As I was digging deeper into the whys and wherefores, I heard from Michael Kitces, a Financial Planning contributing writer, who is also a co-founder of the XY Planning Network, a turnkey practice model that has processed the state registration paperwork on behalf of almost 200 state-registered investment advisers. Kitces said that in his experience, the states are almost uniformly pushing back on the retainer model.

And here’s the kicker: the states may actually have a point.

To see why, consider for a moment what the word “retainer” means in the common vernacular. Lawyers request an upfront retainer before they start work on your behalf. This money is carefully put in escrow, to be drawn out in pieces to pay for services the lawyers provide at various times in the future. If the lawyers don’t spend as much time on your case as they originally estimated, then some of that original retainer fee may be returned to you.

That, of course, is not how the retainer model works in the financial planning world. But when a state regulator sees a planning firm charging fees that it refers to as retainers, it’s not unreasonable for that person to assume that the advisers are collecting, every month or quarter, an amount of money that will be set aside to pay for services that may or may not be rendered. And then the advisers put that retainer money in their pockets and charge a new retainer the next month or quarter — and so on.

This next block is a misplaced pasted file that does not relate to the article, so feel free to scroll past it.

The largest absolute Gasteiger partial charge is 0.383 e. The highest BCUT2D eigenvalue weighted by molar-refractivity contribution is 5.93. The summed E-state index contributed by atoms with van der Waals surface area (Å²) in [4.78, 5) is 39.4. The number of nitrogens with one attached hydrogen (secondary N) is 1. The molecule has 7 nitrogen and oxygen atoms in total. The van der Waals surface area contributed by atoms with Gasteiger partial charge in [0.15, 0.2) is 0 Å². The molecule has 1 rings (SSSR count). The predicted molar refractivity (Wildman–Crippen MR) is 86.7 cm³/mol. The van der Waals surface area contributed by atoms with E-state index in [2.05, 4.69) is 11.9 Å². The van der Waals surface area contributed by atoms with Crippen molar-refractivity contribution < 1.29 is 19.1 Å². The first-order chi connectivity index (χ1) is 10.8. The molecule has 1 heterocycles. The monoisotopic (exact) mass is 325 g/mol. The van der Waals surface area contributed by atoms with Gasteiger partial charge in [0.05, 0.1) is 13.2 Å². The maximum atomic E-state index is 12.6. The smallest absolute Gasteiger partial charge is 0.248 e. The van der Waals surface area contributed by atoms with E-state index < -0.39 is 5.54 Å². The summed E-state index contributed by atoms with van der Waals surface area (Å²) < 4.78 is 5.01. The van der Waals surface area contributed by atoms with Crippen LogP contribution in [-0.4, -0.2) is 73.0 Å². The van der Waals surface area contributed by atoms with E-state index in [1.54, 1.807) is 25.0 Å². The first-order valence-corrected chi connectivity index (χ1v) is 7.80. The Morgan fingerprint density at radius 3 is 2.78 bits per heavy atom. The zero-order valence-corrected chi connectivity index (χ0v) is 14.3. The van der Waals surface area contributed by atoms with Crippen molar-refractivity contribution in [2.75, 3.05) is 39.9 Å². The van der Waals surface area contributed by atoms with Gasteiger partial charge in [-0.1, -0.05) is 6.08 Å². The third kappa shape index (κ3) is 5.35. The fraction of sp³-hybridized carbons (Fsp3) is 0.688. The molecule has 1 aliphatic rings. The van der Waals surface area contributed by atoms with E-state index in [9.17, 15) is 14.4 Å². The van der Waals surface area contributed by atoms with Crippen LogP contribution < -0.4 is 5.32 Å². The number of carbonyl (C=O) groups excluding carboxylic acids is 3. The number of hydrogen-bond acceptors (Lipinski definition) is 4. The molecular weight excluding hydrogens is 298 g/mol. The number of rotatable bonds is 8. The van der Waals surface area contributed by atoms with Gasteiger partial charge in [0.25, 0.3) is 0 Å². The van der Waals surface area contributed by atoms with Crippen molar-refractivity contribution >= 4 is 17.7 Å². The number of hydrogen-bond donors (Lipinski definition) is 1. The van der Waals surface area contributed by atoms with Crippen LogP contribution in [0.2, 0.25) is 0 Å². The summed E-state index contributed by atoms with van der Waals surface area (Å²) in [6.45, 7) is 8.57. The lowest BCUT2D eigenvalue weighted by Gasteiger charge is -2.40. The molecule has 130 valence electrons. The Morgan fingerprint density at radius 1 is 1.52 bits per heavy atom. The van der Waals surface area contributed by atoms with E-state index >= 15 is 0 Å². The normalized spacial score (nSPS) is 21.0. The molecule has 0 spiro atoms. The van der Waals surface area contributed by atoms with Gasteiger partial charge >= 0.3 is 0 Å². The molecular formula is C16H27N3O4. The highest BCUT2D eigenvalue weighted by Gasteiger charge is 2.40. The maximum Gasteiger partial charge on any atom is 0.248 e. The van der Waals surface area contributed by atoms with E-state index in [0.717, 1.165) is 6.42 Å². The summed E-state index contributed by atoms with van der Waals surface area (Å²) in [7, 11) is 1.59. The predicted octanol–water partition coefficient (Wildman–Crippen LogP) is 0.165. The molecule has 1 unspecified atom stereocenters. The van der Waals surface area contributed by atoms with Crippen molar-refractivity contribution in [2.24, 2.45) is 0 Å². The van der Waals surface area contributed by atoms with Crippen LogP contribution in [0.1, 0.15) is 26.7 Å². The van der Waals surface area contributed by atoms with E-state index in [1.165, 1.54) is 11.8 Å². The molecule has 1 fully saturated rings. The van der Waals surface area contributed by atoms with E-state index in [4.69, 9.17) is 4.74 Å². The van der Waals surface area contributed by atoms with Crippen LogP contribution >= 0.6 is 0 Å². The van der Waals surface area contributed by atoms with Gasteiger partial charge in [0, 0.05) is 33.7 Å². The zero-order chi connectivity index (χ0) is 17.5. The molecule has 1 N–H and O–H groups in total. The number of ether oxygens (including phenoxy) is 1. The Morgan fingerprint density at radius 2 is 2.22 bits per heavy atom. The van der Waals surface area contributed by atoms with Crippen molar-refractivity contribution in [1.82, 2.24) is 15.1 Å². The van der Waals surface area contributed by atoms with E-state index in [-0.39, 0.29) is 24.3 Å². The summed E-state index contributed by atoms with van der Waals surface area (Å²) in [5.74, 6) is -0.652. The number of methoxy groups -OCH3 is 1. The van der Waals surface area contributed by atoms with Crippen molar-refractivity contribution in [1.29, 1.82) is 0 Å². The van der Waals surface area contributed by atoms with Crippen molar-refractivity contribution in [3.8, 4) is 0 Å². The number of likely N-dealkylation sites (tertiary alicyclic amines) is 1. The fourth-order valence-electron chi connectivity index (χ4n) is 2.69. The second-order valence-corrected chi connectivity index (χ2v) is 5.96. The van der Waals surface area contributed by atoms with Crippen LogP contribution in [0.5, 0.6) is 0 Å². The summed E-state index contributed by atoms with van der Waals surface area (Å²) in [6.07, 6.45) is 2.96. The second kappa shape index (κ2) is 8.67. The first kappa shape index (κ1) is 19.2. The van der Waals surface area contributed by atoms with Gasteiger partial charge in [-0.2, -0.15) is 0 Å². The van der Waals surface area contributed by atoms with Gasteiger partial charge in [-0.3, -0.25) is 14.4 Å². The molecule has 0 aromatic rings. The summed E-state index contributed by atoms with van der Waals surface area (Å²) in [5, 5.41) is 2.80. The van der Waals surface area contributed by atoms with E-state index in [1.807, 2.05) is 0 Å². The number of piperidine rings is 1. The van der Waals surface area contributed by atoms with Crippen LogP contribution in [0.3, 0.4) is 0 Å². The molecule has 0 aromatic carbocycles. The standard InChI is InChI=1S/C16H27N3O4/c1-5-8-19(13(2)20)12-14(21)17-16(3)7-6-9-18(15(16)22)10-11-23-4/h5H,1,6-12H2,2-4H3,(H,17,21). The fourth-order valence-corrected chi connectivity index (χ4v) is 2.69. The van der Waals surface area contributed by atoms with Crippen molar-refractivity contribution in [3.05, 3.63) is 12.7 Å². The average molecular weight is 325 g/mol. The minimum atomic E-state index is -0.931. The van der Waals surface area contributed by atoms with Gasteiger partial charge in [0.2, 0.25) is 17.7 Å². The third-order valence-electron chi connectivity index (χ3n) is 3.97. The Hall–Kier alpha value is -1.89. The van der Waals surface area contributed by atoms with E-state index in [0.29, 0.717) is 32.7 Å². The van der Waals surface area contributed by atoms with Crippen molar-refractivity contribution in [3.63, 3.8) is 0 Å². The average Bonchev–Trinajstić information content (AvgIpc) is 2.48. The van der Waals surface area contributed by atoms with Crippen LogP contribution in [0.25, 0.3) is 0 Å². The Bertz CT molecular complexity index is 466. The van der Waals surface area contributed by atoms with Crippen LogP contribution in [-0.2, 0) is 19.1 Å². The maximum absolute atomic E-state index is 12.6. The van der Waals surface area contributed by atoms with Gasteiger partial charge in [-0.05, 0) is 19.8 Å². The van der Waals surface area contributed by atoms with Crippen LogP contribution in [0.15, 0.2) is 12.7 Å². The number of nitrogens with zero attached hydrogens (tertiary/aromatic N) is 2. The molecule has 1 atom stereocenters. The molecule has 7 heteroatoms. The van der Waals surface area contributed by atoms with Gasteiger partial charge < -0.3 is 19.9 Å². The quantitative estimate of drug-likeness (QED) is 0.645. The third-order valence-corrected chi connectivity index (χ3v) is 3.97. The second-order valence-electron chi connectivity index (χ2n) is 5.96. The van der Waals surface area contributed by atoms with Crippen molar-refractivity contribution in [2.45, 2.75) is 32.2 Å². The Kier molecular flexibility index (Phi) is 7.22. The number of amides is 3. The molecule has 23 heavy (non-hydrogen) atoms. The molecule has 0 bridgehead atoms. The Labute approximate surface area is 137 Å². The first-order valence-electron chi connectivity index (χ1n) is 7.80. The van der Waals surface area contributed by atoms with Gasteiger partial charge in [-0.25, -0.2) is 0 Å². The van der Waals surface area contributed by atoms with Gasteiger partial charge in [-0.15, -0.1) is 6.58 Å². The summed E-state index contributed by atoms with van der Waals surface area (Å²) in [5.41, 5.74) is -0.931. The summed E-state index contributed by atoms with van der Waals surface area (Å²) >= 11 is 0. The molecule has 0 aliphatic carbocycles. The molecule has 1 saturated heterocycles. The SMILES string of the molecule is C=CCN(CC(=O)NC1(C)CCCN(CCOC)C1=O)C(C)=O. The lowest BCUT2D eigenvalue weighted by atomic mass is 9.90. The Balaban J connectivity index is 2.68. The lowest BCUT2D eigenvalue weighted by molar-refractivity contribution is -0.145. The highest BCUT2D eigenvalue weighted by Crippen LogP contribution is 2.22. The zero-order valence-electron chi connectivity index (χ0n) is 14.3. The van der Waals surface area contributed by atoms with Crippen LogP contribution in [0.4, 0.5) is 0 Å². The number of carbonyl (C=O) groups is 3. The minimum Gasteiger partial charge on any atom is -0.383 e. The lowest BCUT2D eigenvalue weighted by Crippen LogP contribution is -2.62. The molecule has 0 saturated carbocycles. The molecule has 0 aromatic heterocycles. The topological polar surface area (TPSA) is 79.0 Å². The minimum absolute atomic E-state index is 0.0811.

You can, of course, explain to your state’s on-site examiner that this retainer thing is nothing more than a quarterly fee for providing ongoing asset management services and doing a lot of financial planning work. But to the regulator, isn’t it interesting that the amount of work you do just always happens to eat up that ever-replenished upfront retainer you’re collecting?

We should probably just switch to a different term.

And if you charge a retainer that is based on a client’s total wealth, this really seems to set the state regulators off. Why? Because, hey, are you also managing that client’s house? How much supervision are you providing over the beach house? Are you doing hands-on management of the assets in the 401(k) plan?

What to do? The solution, I think, is not to try to bend the meaning of retainer to our liking, and convince state regulators that the word refers to something very different for us than for the far more established legal profession. Instead, we should probably just switch to a different term, before the word retainer gets too deeply lodged in our profession’s lexicon.

The XY Planning Network has taken “retainer” off of its members’ Form ADV and replaced it with a lengthier, but more palatable, phrase: “fixed annual fee, payable monthly, for financial planning services.” I recommend that, if you’re state-registered, you also base the size of this fixed annual fee on something other than a client’s total assets. Clunky? Of course it is. But it’s a revenue model description that the regulators could much more easily relate to the services you actually provide.

Meanwhile, this exercise tells me that the profession has a lot of work to do educating the states on what, exactly, planners do for clients — and especially helping them understand that the most valuable part of that service is advice about retirement preparedness, goal planning, taxes, tax-aware distribution in retirement and all the other things that are lumped under the confusing term financial planning.

The National Association of Personal Financial Advisors has recently started doing that work on a state-by-state basis and is addressing the issue of retainer fees as well. Will the CFP Board and FPA join the effort? If not, why not?